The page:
4. Awesome that you guys are active on the forums! If you don't mind me asking, what is the GPS update frequency on the X2? I've had good results with the old flysight revision at 5hz using Dan's gswoop software.
  5. They've been saying that for at least four years now. My two cents are also on the Vector, albeit I'm a bit biased since my last three rigs have all been vectors. In addition to them being one of the more freefly friendly rigs, they also have some of the best customer service I've experienced for any skydiving related company.
  6. Seems like the soloshot3 is finally shipping. There are a few reviews out, and the results looks varied. From the very negative skydiver who films his swoops on to the more positive and somewhat relevant drone tracking on Are there any other hands on experiences with this device and skydiving?
  7. Hi! I haven't rummaged through the flysight data to support these claims, so take them with a grain of salt. I find that it varies with wings. The Petra/HK/Peregrines can be loaded quite heavily and I like them best around 3.1-3.2. The VKs i like at around 2.7. Tried a 67 with 3.5 which was not my taste. As for VK-PS, I've only have around 50 jumps on them with a few different WLs, but I think it's right up there with the PI, perhaps a tad lower.
  8. I have the same experience with mine. The VK with ~800 jumps feels even more worn than my old VE at 2000 jumps. The VK with 400 jumps feels comparable to the VE, but as you mention, the canopies still flies nicely. Easier to pack though ;) I did get to test a side-by-side comparison with two same size VKs, one at 350 jumps DOM 2016-12, the other brand new (less than 10) DOM 2017-04 jumping every other for two days, about 15 jumps. The difference was bigger than I expected. It's hard when I don't have any numbers to tie it to, but the newer canopy felt crisper, faster and more rigid. Do note that there were differences in colors (and possibly fabric batch) that also might have an effect.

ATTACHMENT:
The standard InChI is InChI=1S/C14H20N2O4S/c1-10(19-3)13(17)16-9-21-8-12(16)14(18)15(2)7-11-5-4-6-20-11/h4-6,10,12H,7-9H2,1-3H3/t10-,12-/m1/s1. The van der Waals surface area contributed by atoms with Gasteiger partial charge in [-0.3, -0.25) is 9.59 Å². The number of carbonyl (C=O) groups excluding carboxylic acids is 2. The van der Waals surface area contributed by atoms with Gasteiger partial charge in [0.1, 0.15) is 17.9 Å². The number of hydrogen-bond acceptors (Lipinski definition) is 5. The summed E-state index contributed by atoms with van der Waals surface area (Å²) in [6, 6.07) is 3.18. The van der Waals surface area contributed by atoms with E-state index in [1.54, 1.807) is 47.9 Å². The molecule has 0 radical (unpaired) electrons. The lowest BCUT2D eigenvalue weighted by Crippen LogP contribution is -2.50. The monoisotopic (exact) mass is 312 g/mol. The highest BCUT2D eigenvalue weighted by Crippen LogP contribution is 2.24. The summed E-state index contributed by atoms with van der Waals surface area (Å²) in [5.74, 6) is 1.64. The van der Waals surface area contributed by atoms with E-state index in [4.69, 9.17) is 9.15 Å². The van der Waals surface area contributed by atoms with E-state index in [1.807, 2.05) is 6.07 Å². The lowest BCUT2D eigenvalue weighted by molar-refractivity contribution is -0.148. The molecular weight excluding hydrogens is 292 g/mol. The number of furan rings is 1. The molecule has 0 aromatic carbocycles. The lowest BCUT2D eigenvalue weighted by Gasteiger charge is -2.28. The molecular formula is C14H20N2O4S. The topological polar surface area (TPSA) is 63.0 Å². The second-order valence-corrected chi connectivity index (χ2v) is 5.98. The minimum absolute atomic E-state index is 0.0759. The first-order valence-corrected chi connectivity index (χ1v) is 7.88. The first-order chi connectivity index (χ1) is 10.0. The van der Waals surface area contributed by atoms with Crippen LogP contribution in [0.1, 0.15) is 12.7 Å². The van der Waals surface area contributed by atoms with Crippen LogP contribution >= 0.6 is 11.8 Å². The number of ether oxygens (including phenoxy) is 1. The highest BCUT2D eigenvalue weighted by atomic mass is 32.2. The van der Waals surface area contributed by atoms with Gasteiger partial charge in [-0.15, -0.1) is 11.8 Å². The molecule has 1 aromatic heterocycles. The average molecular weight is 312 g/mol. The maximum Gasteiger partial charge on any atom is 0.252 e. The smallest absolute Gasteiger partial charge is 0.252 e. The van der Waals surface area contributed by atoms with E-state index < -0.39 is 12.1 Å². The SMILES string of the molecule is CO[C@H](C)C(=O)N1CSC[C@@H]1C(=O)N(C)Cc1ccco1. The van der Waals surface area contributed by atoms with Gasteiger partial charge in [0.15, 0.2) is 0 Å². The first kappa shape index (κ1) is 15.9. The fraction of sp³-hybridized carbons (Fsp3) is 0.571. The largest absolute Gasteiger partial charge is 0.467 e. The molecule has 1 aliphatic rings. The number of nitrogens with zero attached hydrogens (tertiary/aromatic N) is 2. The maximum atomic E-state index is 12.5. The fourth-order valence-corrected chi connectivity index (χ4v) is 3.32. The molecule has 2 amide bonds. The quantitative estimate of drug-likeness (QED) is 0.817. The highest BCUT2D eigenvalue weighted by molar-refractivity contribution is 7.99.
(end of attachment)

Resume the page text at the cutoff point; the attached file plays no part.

9. PD themselves say that the degradation of the sail fabric in the internals are less than or equal to that of the ZP used in their regular VKs, which in imho makes sense.
  10. Better or worse is hard to answer. They are different canopies with different characteristics. In my experience (on a zulu 122/xf3-119 at about 1.7) the zulu has a lighter and more responsive toggle stroke and almost feels a bit twitchy whereas the XF3 has a longer recovery arc and much more input responsiveness and power on the rear risers.